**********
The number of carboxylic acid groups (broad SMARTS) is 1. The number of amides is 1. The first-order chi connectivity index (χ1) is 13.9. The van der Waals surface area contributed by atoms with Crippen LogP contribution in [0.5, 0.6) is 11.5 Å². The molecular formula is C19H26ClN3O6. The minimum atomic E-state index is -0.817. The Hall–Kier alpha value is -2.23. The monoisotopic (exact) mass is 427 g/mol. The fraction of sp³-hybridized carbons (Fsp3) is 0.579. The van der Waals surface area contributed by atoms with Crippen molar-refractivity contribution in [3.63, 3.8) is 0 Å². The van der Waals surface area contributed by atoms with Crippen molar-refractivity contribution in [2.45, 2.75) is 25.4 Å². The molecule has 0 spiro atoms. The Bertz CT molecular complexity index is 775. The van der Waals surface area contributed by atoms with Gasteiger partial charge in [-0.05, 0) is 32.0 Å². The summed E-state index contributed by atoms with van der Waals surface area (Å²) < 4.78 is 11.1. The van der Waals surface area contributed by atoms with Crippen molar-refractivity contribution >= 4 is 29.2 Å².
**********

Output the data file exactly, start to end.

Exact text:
The number of carboxylic acid groups (broad SMARTS) is 1. The number of amides is 1. The first-order chi connectivity index (χ1) is 13.9. The van der Waals surface area contributed by atoms with Crippen LogP contribution in [0.5, 0.6) is 11.5 Å². The molecular formula is C19H26ClN3O6. The minimum atomic E-state index is -0.817. The Hall–Kier alpha value is -2.23. The monoisotopic (exact) mass is 427 g/mol. The fraction of sp³-hybridized carbons (Fsp3) is 0.579. The van der Waals surface area contributed by atoms with Crippen molar-refractivity contribution in [3.63, 3.8) is 0 Å². The van der Waals surface area contributed by atoms with Crippen molar-refractivity contribution in [2.45, 2.75) is 25.4 Å². The molecule has 0 spiro atoms. The Bertz CT molecular complexity index is 775. The van der Waals surface area contributed by atoms with Gasteiger partial charge in [-0.05, 0) is 32.0 Å². The summed E-state index contributed by atoms with van der Waals surface area (Å²) < 4.78 is 11.1. The van der Waals surface area contributed by atoms with Crippen molar-refractivity contribution >= 4 is 29.2 Å².